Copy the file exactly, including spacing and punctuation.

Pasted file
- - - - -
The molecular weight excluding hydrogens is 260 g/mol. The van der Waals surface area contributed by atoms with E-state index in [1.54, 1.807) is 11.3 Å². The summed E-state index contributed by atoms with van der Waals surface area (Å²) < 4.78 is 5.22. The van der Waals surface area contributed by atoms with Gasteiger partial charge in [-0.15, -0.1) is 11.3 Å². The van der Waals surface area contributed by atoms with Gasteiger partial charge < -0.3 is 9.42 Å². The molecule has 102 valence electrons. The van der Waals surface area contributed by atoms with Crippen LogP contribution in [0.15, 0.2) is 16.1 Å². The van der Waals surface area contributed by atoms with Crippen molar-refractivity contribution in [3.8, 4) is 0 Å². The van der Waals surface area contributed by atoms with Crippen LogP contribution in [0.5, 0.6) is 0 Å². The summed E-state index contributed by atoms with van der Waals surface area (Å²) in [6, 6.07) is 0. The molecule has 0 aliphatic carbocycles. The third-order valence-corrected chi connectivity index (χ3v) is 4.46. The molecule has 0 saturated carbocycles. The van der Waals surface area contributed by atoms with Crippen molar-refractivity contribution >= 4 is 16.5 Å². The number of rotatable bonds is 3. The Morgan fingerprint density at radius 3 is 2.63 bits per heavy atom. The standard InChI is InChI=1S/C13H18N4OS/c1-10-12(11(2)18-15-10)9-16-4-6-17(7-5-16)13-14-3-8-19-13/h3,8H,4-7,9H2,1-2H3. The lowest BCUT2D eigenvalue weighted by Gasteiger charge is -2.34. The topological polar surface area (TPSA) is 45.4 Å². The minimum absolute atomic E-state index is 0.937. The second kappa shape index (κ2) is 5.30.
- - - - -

The molecular weight excluding hydrogens is 260 g/mol. The van der Waals surface area contributed by atoms with E-state index in [1.54, 1.807) is 11.3 Å². The summed E-state index contributed by atoms with van der Waals surface area (Å²) < 4.78 is 5.22. The van der Waals surface area contributed by atoms with Gasteiger partial charge in [-0.15, -0.1) is 11.3 Å². The van der Waals surface area contributed by atoms with Gasteiger partial charge < -0.3 is 9.42 Å². The molecule has 102 valence electrons. The van der Waals surface area contributed by atoms with Crippen LogP contribution in [0.15, 0.2) is 16.1 Å². The van der Waals surface area contributed by atoms with Crippen molar-refractivity contribution in [3.8, 4) is 0 Å². The van der Waals surface area contributed by atoms with Crippen LogP contribution in [0.5, 0.6) is 0 Å². The summed E-state index contributed by atoms with van der Waals surface area (Å²) in [6, 6.07) is 0. The molecule has 0 aliphatic carbocycles. The third-order valence-corrected chi connectivity index (χ3v) is 4.46. The molecule has 0 saturated carbocycles. The van der Waals surface area contributed by atoms with Crippen molar-refractivity contribution >= 4 is 16.5 Å². The number of rotatable bonds is 3. The Morgan fingerprint density at radius 3 is 2.63 bits per heavy atom. The standard InChI is InChI=1S/C13H18N4OS/c1-10-12(11(2)18-15-10)9-16-4-6-17(7-5-16)13-14-3-8-19-13/h3,8H,4-7,9H2,1-2H3. The lowest BCUT2D eigenvalue weighted by Gasteiger charge is -2.34. The topological polar surface area (TPSA) is 45.4 Å². The minimum absolute atomic E-state index is 0.937. The second kappa shape index (κ2) is 5.30.